The name Swartkrans is Afrikaans (one of South Africa’s 11 official languages) for “black cliff” and the anthropological site is marked by two open pits.
One contains material dating back more than 2.3 million years and the other holds artifacts going back as recently as 110,000 years ago, the era of modern humans.
Clarke, was inspecting the Swartkrans hominids when he noticed something unusual about these fragments: They did not match with .
In fact, the skull fragments had features more like those of humans.
Swartkrans has produced hundreds of early human fossils, along with the first evidence for controlled use of fire and the first use of non-stone tools.
“UW has a huge contribution to make in the study of human evolution,” says Pickering.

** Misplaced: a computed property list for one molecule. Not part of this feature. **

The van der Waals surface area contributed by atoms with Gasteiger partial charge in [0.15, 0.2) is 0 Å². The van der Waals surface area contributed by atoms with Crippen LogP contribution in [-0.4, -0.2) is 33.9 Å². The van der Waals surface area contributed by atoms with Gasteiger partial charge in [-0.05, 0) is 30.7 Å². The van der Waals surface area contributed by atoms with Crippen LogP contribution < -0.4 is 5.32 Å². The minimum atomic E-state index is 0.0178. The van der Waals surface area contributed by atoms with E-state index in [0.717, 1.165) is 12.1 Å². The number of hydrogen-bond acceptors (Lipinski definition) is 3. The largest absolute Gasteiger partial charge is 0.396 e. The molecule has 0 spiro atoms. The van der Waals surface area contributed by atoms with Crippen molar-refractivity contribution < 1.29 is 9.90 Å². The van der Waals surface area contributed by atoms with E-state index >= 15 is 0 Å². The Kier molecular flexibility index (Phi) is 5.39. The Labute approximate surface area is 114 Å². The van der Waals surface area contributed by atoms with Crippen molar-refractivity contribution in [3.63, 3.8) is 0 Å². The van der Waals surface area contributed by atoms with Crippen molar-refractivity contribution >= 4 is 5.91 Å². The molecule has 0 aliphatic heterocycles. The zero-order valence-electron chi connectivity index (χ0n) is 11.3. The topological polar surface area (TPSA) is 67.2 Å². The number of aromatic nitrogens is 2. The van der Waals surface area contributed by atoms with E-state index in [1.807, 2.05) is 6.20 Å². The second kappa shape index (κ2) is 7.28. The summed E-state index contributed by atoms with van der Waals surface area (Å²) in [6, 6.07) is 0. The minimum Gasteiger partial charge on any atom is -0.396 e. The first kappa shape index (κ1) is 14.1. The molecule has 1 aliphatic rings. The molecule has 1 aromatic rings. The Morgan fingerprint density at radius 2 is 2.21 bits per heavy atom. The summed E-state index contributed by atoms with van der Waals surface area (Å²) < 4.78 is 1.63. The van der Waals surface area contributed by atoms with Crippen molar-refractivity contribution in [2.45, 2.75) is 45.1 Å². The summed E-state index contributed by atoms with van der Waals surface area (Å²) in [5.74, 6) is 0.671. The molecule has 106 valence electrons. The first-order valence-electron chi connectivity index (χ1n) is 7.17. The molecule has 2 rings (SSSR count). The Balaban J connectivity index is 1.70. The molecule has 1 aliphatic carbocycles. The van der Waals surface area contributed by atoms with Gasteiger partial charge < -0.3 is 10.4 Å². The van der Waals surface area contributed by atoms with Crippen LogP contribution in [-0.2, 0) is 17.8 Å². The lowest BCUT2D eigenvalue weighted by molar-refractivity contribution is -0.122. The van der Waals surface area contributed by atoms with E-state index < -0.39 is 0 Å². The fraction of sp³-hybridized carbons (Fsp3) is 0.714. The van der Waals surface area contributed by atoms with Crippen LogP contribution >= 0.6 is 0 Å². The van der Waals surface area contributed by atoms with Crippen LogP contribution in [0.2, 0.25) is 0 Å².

Fossils in South Africa are often encased in a hard, concrete-like rock called breccia.
Fossil experts, like Abel Molepolle here, use specialized tools to delicately remove the fragile bone from this rock, a process that can take years or even decades.
At one sifting screen, Wits professor Kathleen Kuman, considered one of the world’s preeminent early-human archaeologists, sorts animal bones and flakes of stone left over from stone tools produced as long as 2.6 million years ago.
At the other, Wits field assistant Andrew Moyagabo Phaswana sorts larger materials with the help of a student.